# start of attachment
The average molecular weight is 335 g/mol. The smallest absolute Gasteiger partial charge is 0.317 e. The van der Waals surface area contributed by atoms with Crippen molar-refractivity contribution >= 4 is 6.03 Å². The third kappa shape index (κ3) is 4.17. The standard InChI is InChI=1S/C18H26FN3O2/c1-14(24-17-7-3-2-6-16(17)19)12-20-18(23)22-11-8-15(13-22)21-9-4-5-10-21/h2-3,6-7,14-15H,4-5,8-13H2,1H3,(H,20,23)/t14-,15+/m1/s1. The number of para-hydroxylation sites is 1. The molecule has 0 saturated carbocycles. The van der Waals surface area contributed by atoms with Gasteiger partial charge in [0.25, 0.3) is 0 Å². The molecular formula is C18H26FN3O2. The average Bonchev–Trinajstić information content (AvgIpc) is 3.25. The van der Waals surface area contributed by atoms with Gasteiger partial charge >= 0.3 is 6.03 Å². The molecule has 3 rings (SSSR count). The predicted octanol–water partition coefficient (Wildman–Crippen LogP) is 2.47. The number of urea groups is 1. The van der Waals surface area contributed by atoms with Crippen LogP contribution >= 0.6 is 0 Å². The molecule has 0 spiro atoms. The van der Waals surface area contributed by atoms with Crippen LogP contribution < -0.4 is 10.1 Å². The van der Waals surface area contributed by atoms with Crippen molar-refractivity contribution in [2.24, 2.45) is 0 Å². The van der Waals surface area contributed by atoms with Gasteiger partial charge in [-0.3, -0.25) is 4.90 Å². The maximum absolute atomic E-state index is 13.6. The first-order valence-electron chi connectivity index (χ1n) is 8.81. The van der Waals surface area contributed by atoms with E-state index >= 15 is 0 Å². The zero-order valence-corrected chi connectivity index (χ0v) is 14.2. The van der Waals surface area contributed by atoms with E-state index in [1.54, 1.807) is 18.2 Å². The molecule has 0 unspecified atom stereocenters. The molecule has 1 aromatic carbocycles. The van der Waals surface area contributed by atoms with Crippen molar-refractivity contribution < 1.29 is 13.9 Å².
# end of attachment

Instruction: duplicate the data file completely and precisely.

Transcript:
The average molecular weight is 335 g/mol. The smallest absolute Gasteiger partial charge is 0.317 e. The van der Waals surface area contributed by atoms with Crippen molar-refractivity contribution >= 4 is 6.03 Å². The third kappa shape index (κ3) is 4.17. The standard InChI is InChI=1S/C18H26FN3O2/c1-14(24-17-7-3-2-6-16(17)19)12-20-18(23)22-11-8-15(13-22)21-9-4-5-10-21/h2-3,6-7,14-15H,4-5,8-13H2,1H3,(H,20,23)/t14-,15+/m1/s1. The number of para-hydroxylation sites is 1. The molecule has 0 saturated carbocycles. The van der Waals surface area contributed by atoms with Gasteiger partial charge in [0.25, 0.3) is 0 Å². The molecular formula is C18H26FN3O2. The average Bonchev–Trinajstić information content (AvgIpc) is 3.25. The van der Waals surface area contributed by atoms with Gasteiger partial charge >= 0.3 is 6.03 Å². The molecule has 3 rings (SSSR count). The predicted octanol–water partition coefficient (Wildman–Crippen LogP) is 2.47. The number of urea groups is 1. The van der Waals surface area contributed by atoms with Crippen LogP contribution >= 0.6 is 0 Å². The molecule has 0 spiro atoms. The van der Waals surface area contributed by atoms with Crippen LogP contribution < -0.4 is 10.1 Å². The van der Waals surface area contributed by atoms with Crippen molar-refractivity contribution in [2.24, 2.45) is 0 Å². The van der Waals surface area contributed by atoms with Gasteiger partial charge in [-0.3, -0.25) is 4.90 Å². The maximum absolute atomic E-state index is 13.6. The first-order valence-electron chi connectivity index (χ1n) is 8.81. The van der Waals surface area contributed by atoms with E-state index >= 15 is 0 Å². The zero-order valence-corrected chi connectivity index (χ0v) is 14.2. The van der Waals surface area contributed by atoms with E-state index in [1.54, 1.807) is 18.2 Å². The molecule has 0 unspecified atom stereocenters. The molecule has 1 aromatic carbocycles. The van der Waals surface area contributed by atoms with Crippen molar-refractivity contribution < 1.29 is 13.9 Å².